The best type of green pest control is actually prevention. Detecting the signs of pests early can stop your home from turning into a breeding ground for some nasty creatures. Keeping an eye out for any sign of pests will ensure that the problem can be controlled quickly and easily. This means that more environmentally friendly procedures can be used and will cause less disruption to your home life. You may wish to look into ideas such as bird proofing, to stop pigeons hanging around or even something
as simple as mothballs in your wardrobe!

5) Just removing the pests, not killing them

Many people are worried about using pest control services because they do not want the creatures to be harmed. This is especially the case when it comes to mice, rats, foxes or other mammals. It is important that you look for a company that is going to remove the pests and not just lay down poison and leave you to deal with the aftermath. Always discuss with your pest control service company what you want from their visit and the green methods you expect from them.

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Posted by emmac - December 16, 2012 at 8:26 am

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Eating Weeds: Zero Carbon Footprint, Top Nutrition

So you're into organic gardening, and avoiding herbicides. You've already decided that weeds are allowed to a certain level, as a part of natural wildlife in your garden, and any excess is weeded manually. That's great.

But did you ever consider weeds as nature's vegetables? A lot of the wild plants we commonly find in gardens, allotments and parks are edible. The time that they were thought of as famine food or rabbit food is over, wild edible plants are a hot topic nowadays. And they just may be one of the smartest way to keep both yourself and the environment healthy.

Not convinced yet? Here are some reasons to eat weeds:

  • Effortless growing: weeds are strong plants that master the skill of survival. No need for extra compost, for pesticides, gardening tools or specialized skills.
  • Zero food miles: no packaging, no transportation. This is local, fresh and seasonal eating in its purest form.
  • Cost-free but priceless. Nature's supermarket is a whole different experience that that regular supermarket you go to. No stress, no lines, and no money involved. No muzak through music boxes, but birds singing and rustling trees instead.
  • More nutritional value: wild plants have not been cultivated to become foods with a long shelf life, or the biggest crops, or the sweetest fruits. They may not look sexy, but compared to store-bought foods they are much higher in nutritional value: more vitamins, more minerals, more phytonutrients and antioxidants.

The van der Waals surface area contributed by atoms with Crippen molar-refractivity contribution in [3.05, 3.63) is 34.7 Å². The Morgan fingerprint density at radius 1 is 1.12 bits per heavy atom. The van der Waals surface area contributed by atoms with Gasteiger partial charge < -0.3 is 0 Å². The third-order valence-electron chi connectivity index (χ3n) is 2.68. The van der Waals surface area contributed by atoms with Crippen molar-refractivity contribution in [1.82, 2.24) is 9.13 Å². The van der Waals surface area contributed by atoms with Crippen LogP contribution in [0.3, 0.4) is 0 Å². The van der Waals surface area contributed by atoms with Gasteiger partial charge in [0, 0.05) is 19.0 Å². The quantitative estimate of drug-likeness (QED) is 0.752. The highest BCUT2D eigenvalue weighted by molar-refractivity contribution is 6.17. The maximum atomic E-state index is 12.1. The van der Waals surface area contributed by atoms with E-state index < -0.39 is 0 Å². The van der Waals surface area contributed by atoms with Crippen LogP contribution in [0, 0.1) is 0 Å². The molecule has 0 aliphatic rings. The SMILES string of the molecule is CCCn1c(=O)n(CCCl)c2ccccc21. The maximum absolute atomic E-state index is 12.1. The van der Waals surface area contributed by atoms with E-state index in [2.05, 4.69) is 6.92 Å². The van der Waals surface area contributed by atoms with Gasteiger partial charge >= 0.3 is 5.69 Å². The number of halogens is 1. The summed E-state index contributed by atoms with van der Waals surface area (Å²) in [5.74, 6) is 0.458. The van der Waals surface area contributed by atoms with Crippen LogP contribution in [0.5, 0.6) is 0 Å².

• New flavors. There's a reason why top chefs are such wild food enthusiasts. If you're looking for some new culinary inspiration, look no further, check out your own backyard first.

Now, you may have heard about dandelion and stinging nettle being edible, but here are 7 other common weeds that you can add to your diet:

Ground Elder

Ground elder/ Bishop's weed (Aegopodium podagraria), which was spread by the Romans who wanted a fresh supply of leafy greens for their soldiers on the road. The leaves, picked before the plant flowers, make a delicious soup vegetable, or are cooked as spinach. The very young leaves make a lovely addition to salads.

Redshank/ Lady's thumb (Persicaria maculosa), a green with a neutral taste. The ideal food for people who dislike greens, as adding this edible weed to a dish won't change the flavour, but will add a bonus of nutrients. You can chop it finely and use as a parsley substitute. Some of you may also know it as smartweed.

Lamb's quarters/ Fat hen (Chenopodium album), of which both the leaves and seeds were found in stomachs of 5000 year old bodies as a staple food. Highly nutritional food.

Lamb's Quarters

Chickweed (Stellaria media), that can be turned into an unique pesto. In fact, it was sold as a hyped salad green in the early 1900's, quite expensively, until people noticed it growing between the pavement stones.

Japanese knotweed (Fallopia japonica). Yes, Japanese knotweed indeed, one of the most invasive exotic species. Bite back and eat it. Gather the young tops in spring, peel them like asparagus and use them as a rhubarb substitute. Repeat as often as needed.

Gallant soldier/ Potato weed (Galinsoga parviflora), which is used in Colombia as a spice herb in traditional soups, but hardly anyone here seems to know it's a quite palatable green. If you are open to adding new flavors to your kitchen, this plant is a must.

Field horsetail, another dreaded weed that turns out to be edible. It contains extremely high amounts of silica, an important building block for our bodies. Use it as a herbal infusion or simply steep the sterile stems into soups or stews (as you would do with bay leaves) and let the minerals leach into your food.

Note: For your own safety, always make sure you can identify a plant with 100% certainty before ingesting it.

Short bio: Leaf is a passionate herbalist and wild edibles expert.  Join her and her family with two kids on their journey with edible wild plants at

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Posted by Guest Author - November 9, 2012 at 1:34 pm